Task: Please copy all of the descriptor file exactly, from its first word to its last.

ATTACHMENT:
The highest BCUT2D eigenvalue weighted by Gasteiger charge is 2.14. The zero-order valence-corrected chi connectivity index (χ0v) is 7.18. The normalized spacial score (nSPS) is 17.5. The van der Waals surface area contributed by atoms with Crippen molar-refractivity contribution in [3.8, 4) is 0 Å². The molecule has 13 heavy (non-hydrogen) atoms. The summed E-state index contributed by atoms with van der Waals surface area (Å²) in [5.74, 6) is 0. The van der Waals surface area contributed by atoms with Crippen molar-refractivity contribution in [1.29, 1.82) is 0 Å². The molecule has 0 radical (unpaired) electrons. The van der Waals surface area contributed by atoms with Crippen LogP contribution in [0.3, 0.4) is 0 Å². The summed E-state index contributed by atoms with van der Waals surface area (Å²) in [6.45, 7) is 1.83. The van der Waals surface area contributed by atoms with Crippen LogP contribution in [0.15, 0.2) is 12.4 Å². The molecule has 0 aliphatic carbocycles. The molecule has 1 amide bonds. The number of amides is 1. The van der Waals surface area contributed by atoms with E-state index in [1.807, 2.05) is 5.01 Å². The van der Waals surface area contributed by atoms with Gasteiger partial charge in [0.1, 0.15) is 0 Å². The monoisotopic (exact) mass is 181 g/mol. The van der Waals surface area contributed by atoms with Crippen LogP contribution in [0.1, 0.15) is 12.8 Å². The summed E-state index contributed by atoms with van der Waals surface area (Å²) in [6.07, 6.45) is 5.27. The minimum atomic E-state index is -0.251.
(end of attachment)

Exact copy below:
The highest BCUT2D eigenvalue weighted by Gasteiger charge is 2.14. The zero-order valence-corrected chi connectivity index (χ0v) is 7.18. The normalized spacial score (nSPS) is 17.5. The van der Waals surface area contributed by atoms with Crippen molar-refractivity contribution in [3.8, 4) is 0 Å². The molecule has 13 heavy (non-hydrogen) atoms. The summed E-state index contributed by atoms with van der Waals surface area (Å²) in [5.74, 6) is 0. The van der Waals surface area contributed by atoms with Crippen molar-refractivity contribution in [1.29, 1.82) is 0 Å². The molecule has 0 radical (unpaired) electrons. The van der Waals surface area contributed by atoms with Crippen LogP contribution in [0.3, 0.4) is 0 Å². The summed E-state index contributed by atoms with van der Waals surface area (Å²) in [6.45, 7) is 1.83. The van der Waals surface area contributed by atoms with Crippen LogP contribution in [0.15, 0.2) is 12.4 Å². The molecule has 0 aliphatic carbocycles. The molecule has 1 amide bonds. The number of amides is 1. The van der Waals surface area contributed by atoms with E-state index in [1.807, 2.05) is 5.01 Å². The van der Waals surface area contributed by atoms with Gasteiger partial charge in [0.1, 0.15) is 0 Å². The monoisotopic (exact) mass is 181 g/mol. The van der Waals surface area contributed by atoms with Crippen LogP contribution in [0.1, 0.15) is 12.8 Å². The summed E-state index contributed by atoms with van der Waals surface area (Å²) in [6.07, 6.45) is 5.27. The minimum atomic E-state index is -0.251.